SAN ANTONIO – For the fourth straight year, the Miami Heat will end the regular season not knowing what it feels like to be victorious against the San Antonio Spurs.
It is a statistic the Spurs has not let the Heat enjoy since June 8, 2014, when they lost 98-96 to Miami at the AT&T Center in Game 2 of the NBA Finals.
Heat head coach Erik Spoelstra, who has coached Miami since 2008, had nothing but praise and compliments for the Spurs after he watched his team lose 117-105 Wednesday at the AT&T Center.
"They just get you scrambling and the way they move the ball, it’s exceptional (and) they’re the definition of good to great,” Spoelstra said. “Their half-court pace is up there with anybody else in the league.”
The Heat started the game red-hot, scoring 35 points off of shooting 61.9 percent from the field and 60 percent from the 3-point line to end the first quarter.
Despite cooling down in the second quarter, the Heat managed to keep the lead by one point going into halftime, 58-57.
“Well, they are the second-best defensive team in the league, so it was a little bit surprising that we were able to score 35 in that first quarter,” Spoelstra said.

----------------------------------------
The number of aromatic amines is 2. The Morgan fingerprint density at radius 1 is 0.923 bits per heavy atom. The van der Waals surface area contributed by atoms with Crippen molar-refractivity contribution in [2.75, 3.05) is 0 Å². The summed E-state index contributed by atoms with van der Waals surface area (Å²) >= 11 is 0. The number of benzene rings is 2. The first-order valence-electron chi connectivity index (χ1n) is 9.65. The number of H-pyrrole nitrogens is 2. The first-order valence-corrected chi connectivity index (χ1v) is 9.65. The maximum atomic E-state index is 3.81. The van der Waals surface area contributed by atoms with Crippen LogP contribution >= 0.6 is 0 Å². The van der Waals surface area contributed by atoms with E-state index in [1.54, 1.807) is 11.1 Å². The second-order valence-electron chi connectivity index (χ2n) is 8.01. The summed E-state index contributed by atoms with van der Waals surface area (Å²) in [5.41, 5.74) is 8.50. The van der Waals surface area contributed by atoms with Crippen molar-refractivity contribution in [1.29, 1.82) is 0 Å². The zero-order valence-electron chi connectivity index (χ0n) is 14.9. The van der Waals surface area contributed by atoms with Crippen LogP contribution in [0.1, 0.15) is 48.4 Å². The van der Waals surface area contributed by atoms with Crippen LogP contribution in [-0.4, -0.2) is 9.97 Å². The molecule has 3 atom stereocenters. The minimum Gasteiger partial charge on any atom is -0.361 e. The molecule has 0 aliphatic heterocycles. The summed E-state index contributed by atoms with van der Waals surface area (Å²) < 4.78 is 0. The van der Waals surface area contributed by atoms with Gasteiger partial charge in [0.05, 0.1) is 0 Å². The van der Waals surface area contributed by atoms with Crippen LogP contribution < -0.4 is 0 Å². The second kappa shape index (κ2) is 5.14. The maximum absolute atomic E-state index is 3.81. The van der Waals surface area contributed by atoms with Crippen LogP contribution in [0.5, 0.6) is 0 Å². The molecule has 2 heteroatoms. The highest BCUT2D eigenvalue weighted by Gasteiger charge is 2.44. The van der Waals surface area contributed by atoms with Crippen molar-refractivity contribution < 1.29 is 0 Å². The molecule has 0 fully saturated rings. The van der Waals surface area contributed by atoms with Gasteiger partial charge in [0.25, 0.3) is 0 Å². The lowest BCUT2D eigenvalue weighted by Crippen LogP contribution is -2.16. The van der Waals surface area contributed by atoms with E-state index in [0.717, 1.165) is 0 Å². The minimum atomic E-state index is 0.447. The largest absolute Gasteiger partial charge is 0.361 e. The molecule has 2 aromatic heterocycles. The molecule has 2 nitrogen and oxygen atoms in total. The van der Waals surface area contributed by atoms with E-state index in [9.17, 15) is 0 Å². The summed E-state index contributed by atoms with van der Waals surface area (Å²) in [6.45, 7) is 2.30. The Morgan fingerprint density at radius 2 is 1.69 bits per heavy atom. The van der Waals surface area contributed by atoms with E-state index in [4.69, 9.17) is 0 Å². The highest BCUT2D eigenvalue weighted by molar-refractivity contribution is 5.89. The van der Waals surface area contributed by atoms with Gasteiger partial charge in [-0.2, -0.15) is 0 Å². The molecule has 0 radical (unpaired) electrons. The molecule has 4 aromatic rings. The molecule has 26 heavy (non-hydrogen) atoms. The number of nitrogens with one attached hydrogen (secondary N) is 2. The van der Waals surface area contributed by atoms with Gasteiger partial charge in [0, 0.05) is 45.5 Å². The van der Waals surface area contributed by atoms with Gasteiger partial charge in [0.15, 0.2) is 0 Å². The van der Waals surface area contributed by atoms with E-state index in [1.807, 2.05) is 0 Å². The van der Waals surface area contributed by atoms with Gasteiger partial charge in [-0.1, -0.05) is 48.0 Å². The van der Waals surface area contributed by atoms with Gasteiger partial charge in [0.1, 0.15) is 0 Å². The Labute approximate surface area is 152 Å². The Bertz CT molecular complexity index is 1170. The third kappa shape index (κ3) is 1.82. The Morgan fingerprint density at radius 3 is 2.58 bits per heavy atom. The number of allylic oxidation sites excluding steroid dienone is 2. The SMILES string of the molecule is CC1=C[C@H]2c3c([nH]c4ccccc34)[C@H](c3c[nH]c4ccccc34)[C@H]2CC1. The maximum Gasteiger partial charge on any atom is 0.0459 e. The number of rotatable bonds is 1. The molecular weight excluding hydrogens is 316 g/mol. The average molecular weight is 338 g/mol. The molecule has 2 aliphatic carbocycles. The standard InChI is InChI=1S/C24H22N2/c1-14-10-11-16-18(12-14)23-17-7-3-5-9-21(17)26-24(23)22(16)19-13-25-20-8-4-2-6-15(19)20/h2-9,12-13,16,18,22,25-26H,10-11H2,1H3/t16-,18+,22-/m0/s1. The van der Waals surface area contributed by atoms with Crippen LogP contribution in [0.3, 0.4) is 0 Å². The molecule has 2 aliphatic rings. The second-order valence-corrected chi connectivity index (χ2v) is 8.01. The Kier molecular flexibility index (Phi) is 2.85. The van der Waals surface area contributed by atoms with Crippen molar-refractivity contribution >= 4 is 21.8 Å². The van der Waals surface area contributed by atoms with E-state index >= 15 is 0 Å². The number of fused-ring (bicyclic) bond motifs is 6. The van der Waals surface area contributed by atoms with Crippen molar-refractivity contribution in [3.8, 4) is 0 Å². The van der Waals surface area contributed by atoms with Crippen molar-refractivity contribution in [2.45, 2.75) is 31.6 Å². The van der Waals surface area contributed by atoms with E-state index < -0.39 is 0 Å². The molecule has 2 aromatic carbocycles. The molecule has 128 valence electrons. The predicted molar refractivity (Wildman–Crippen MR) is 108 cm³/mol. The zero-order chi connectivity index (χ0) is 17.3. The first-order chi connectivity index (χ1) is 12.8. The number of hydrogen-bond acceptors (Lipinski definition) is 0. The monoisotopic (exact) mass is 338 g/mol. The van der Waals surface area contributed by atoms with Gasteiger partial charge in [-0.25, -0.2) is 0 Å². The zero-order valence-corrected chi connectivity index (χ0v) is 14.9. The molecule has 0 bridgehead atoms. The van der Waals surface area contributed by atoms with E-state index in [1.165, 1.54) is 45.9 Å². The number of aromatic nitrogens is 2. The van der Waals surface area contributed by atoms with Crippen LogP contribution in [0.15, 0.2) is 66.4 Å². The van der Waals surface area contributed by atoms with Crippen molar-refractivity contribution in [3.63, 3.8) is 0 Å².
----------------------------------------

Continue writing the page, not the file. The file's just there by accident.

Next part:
“We moved the ball, knocked down some open threes, that always helps, and then they started to get the game a little bit more to their liking,” Spoelstra said.
With nine of the 29 points coming from guard Bryn Forbes, the Spurs ended the third quarter up on the Heat, 86-82.
For starting shooting guard Dion Waiters, the Heat was in a position to win the game in the fourth quarter but bad turnovers made the difference in their second matchup against the Spurs.
“Sometimes it happens when you’re being aggressive and you’re trying to make the right play,” Waiters said.
“The turnovers that we did get we got late in the game when it was almost over. We just have to continue to take care of the ball,” Waiters said.
The Heat’s leading scorer Tyler Johnson, who finished with 25 points, said the Spurs turned it on in the second half and came out on a mission to win.
“I just thought they (the Spurs) made shots, they started really making shots, not that they weren’t in the first half. They put pressure on us when they went on that run offensively,” Johnson said.
“We were having to take the ball out of bounds and bring it up the court against a set defense, which is totally different from when you’re getting stops and able to run out in transition, get a couple easy ones, and get a couple guys in rhythm,” Johnson said.
The Spurs (17-8) will look to grab another win on Friday when they host the surging Boston Celtics (22-4) at 8:30 p.m.